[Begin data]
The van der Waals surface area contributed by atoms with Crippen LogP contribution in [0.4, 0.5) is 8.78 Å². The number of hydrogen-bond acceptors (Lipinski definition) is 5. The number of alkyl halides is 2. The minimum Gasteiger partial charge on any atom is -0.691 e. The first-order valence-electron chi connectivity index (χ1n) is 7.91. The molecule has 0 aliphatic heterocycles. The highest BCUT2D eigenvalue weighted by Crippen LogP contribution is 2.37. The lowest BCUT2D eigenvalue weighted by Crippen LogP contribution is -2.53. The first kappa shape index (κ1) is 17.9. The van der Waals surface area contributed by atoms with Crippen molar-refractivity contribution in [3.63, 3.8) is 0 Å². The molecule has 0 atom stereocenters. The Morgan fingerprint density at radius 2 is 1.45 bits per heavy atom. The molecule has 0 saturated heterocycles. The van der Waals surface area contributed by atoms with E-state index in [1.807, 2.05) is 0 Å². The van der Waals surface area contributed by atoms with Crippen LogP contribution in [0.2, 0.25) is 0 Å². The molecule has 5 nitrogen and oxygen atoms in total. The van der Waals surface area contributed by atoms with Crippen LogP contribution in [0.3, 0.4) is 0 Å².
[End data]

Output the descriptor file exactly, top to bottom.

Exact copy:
The van der Waals surface area contributed by atoms with Crippen LogP contribution in [0.4, 0.5) is 8.78 Å². The number of hydrogen-bond acceptors (Lipinski definition) is 5. The number of alkyl halides is 2. The minimum Gasteiger partial charge on any atom is -0.691 e. The first-order valence-electron chi connectivity index (χ1n) is 7.91. The molecule has 0 aliphatic heterocycles. The highest BCUT2D eigenvalue weighted by Crippen LogP contribution is 2.37. The lowest BCUT2D eigenvalue weighted by Crippen LogP contribution is -2.53. The first kappa shape index (κ1) is 17.9. The van der Waals surface area contributed by atoms with Crippen molar-refractivity contribution in [3.63, 3.8) is 0 Å². The molecule has 0 atom stereocenters. The Morgan fingerprint density at radius 2 is 1.45 bits per heavy atom. The molecule has 0 saturated heterocycles. The van der Waals surface area contributed by atoms with E-state index in [1.807, 2.05) is 0 Å². The van der Waals surface area contributed by atoms with Crippen LogP contribution in [0.2, 0.25) is 0 Å². The molecule has 5 nitrogen and oxygen atoms in total. The van der Waals surface area contributed by atoms with Crippen LogP contribution in [0.3, 0.4) is 0 Å².